Peer Reviewed

Dermatologic Conditions

An Atlas of Lumps and Bumps: Part 9

Alexander K. C. Leung, MD1,2 —Series Editor • Benjamin Barankin, MD3 • Joseph M. Lam, MD4 • Kin Fon Leong, MD5

1Department of Pediatrics, University of Calgary, Calgary, Alberta, Canada
2Alberta Children’s Hospital, Calgary, Alberta, Canada
3Toronto Dermatology Centre, Toronto, Ontario, Canada
4Department of Pediatrics and Department of Dermatology and Skin Sciences, University of British Columbia, Vancouver, British Columbia, Canada
5Pediatric Institute, Kuala Lumpur General Hospital, Kuala Lumpur, Malaysia

Leung AKC, Barankin B, Lam JM, Leong KF. An atlas of lumps and bumps, part 9. Consultant. 2021;61(10):e18-e20. doi:10.25270/con.2021.09.00003

Dr Leung is the series editor. He was not involved with the handling of this paper, which was sent out for independent external peer review.

Alexander K. C. Leung, MD, #200, 233 16th Ave NW, Calgary, AB T2M 0H5, Canada (

This article is part of a series describing and differentiating dermatologic lumps and bumps. To access previously published articles in the series, visit


Facial Angiofibromas

Tuberous sclerosis complex is an inherited neurocutaneous multisystem disorder characterized by the potential for the development of hamartomas in almost every organ, most notably in the skin, brain, kidneys, heart, and eyes.1,2 Facial angiofibromas are hamartomas composed of vascular and connective tissue elements and are found in approximately 75% of patients with tuberous sclerosis complex.1-6 Histologically, the lesion is characterized by dermal fibrosis and capillary dilatation.7 Sebaceous glands are often atrophic.1,2,7 As the lesion of angiofibroma is not related to sebaceous glands, the traditional term “adenoma sebaceum” is a misnomer and should be avoided. 

Facial angiofibromas typically appear during preschool years in the malar area (“butterfly distribution”), nasolabial folds, and chin as small pink to red-brown dome-shaped papules with a smooth, glistening surface (Figures 1 and 2).1-3,6,8 The lesions gradually enlarge and become more numerous with age until adolescence, and they remain unchanged thereafter.3 Fibrous cephalic plaque, a variant of angiofibroma, is seen in approximately 20% of patients with tuberous sclerosis complex (Figure 3).5,9 The lesion may present at birth and commonly becomes more noticeable in early childhood, grows very slowly, and presents as a soft to firm, elevated plaque.10 The color varies from yellow, pink, tan, and brown.4,5,9 The lesion is usually on the forehead, but may occur on the scalp or any part of the face including the eyelid.10,11 A cephalic fibrous plaque may be the first and most readily recognized feature of tuberous sclerosis complex.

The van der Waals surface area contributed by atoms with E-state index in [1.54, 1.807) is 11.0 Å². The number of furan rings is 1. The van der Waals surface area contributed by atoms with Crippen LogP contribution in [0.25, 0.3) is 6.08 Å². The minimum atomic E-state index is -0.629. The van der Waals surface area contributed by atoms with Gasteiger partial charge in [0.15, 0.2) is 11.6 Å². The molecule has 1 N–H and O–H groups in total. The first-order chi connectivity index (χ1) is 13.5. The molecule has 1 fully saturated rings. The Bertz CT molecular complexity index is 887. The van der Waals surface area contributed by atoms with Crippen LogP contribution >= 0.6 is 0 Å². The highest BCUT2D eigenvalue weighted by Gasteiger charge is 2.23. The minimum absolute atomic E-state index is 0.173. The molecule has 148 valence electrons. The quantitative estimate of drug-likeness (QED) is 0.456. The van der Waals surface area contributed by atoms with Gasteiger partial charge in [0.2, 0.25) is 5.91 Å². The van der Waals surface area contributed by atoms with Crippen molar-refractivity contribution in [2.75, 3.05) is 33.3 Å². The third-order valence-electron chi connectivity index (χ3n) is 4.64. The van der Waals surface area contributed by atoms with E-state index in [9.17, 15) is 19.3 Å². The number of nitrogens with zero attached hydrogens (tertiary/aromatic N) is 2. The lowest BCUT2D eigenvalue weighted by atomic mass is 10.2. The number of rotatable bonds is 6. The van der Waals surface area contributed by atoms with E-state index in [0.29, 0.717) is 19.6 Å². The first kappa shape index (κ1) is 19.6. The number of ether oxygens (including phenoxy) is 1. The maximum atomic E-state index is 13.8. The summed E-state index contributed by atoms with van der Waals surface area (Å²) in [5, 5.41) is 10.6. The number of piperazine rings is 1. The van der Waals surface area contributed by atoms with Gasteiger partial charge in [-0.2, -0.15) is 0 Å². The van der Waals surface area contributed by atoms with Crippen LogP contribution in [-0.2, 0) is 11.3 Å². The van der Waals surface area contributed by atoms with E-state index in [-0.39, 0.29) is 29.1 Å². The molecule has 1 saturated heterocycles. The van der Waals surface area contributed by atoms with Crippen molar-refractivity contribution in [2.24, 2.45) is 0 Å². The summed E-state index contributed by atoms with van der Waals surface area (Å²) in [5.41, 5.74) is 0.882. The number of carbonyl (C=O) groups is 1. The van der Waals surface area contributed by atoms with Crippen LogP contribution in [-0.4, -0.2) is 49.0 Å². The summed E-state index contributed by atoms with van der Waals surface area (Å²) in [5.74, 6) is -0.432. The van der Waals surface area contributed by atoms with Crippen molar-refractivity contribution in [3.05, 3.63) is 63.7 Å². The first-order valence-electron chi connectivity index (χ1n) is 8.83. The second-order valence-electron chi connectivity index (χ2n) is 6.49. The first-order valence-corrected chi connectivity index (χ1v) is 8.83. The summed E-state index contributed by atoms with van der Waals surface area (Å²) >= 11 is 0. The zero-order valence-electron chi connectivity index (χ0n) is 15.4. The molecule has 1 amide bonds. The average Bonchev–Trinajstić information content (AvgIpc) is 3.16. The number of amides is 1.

Figure 1 Facial Angiofibromas
Figure 1.

Figure 2 Facial Angiofibromas
Figure 2.

Figure 3 Facial Angiofibromas
Figure 3.

According to a National Institutes of Health consensus conference, a definitive diagnosis of tuberous sclerosis complex can be made when 2 major features or 1 major feature plus 2 minor features are demonstrated.12 In this regard, 3 or more facial angiofibromas or 1 or more cephalic plaques constitute a major feature of tuberous sclerosis complex.3,4

Multiple angiofibromas are found in approximately 88% of patients with multiple endocrine neoplasia type 1.13,14 The angiofibromas in patients with multiple endocrine neoplasia type 1 tend to be smaller and fewer than in patients with tuberous sclerosis complex.13,14 They also have a later age of onset. In addition, angiofibromas in patients with multiple endocrine neoplasia type 1 are often observed on the vermilion border of the upper lip—an area that tends to be spared in patients with tuberous sclerosis complex.13,14 Patients with multiple endocrine neoplasia type 1 do not have other features of tuberous sclerosis complex.

Ungual Fibromas